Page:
2. Naem kaeng sai, Teacup Cafe
When I was a kid I was always jealous of one of my cousins who had the Snoopy Sno Cone machine. We never played with it, no doubt because the novelty had worn off. I trace my fascination with shaved ice to that unrequited desire for frozen confections. Now that I’m all grown up, there’s no better way for me to fulfill that childhood wish than Thai shaved ice or naem kang sai. As served at Teacup Cafe, it has enough sugar and toppings for a kid’s birthday party.
First choose your syrup—red or green—and then pick from eleven toppings. The red syrup, an artificial take on the sala fruit is floral and ultrasweet as is the green, which resembles cream soda. Toppings include taro, black grass jelly, pudding, corn, mixed fruit, coconut, palm seeds, red beans, toddy palm seeds, jackfruit, and popping bubbles. Three toppings will run you $4, but for the princely sum of $5.50 you can get all of the toppings. The result is an arctic explosion of colors, textures, and flavors.Teacup Cafe, 76-23 Woodside Ave., Elmhurst, Phone: (718) 426-2222(more…)
A popular Tunisian street food has come to Queens.
I’m a big fan of what I like to call the Tunisian tuna sandwich at Roast n Co. Essentially it’s a salad nicoise sandwich kicked up with a bit of spicy harissa spread. Back in Tunisia it’s a common street food, as are the spicy little lamb sausages known as merguez. Recently the Forest Hills cafe started running a merguez sandwich ($9.95) as a special.
Several ruddy little lamb sausages are packed into a crusty baguette along with greens, cherry tomatoes, olives, cucumber, onions, and of course harissa. It comes with a choice of salad or French fries. I always get the fries, since a) they’re excellent, and b) there’s already a salad in the sandwich. (more…)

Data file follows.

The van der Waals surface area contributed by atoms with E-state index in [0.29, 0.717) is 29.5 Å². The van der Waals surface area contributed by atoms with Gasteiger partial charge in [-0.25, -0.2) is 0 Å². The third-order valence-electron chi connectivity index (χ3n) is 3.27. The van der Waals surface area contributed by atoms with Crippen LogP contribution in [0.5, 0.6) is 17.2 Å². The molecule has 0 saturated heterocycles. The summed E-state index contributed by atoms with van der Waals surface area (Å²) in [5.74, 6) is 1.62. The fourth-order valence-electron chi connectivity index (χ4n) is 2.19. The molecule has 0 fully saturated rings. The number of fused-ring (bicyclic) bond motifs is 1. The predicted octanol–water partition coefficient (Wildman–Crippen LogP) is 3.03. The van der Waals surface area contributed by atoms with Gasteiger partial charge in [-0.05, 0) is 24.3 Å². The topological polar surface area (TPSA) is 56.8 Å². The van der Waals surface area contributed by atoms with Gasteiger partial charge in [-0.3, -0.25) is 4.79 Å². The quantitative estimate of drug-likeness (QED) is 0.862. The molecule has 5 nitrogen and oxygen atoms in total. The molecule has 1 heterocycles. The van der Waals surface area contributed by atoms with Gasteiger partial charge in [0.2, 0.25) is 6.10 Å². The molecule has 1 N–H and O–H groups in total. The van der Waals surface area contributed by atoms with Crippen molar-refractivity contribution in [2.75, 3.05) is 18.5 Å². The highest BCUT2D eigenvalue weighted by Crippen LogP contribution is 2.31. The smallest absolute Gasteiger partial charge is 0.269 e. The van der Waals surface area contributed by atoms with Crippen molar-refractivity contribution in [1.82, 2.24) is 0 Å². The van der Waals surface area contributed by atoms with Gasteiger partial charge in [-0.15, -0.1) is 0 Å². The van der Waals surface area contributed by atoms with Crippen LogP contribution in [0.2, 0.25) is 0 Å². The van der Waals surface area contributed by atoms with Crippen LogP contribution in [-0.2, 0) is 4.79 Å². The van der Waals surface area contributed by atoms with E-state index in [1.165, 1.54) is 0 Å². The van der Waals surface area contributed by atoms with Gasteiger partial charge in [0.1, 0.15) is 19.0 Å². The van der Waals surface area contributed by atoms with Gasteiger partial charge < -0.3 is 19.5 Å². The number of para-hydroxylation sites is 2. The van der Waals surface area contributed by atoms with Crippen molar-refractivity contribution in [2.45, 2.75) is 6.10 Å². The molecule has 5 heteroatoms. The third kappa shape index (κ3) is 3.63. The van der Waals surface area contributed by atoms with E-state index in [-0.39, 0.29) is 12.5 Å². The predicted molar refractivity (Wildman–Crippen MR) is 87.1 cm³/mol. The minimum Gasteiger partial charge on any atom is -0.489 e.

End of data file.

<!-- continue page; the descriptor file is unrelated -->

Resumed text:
You would think after a weekend spent surrounded by smoked and cured meats at Charcuterie Masters, I’d be tired of ham and pâté. Not so. Which is exactly how I found myself at Violet’s Bake Shoppe ordering a Pâté Supreme bánh mì earlier today. My go to order is the house special, which features crumbled roast pork and Vietnamese charcuterie.
In addition to a homemade pork liver pâté, the Supreme ($6.50) features Vietnamese ham and salami with all the standard fixins. The cold cuts and shmear of peppery pâté combined with the veggies and fresh jalapeños made for a satisfying lunch.
In case you’re wondering the Charcuterie Masters 2017 Grand Champion was Mark Elia of Hudson Valley Sausage Company who took home the crown for his liverwurst. I’ll bet it would be just splendid on a Vietnamese sandwich!
Violet’s Bake Shoppe, 72-36 Austin Street, Forest Hills, 718-263-3839
“They should call this place mei you xiao long bao,” I cracked to a buddy on one of my first visits to The Bund, a newish Shanghai spot in Forest Hills. Two chefs from Shanghai and nary a soup dumpling in sight. Apparently the guys who started it wanted to make the point that Shanghai cuisine consists of so much more than XLB.
I’m not sure if they made their point, but I’m happy to say that they’ve changed their minds about XLB. They recently introduced soup dumplings to the menu. Today I stopped in with some friends for a steamer full of pork and another of pork and crab. The skins were a bit on the thickish side, but they were fine otherwise, certainly the best in the hood. As long as they don’t start selling those ridiculous novelty dumplings with the straw the Bund is all right by me. (more…)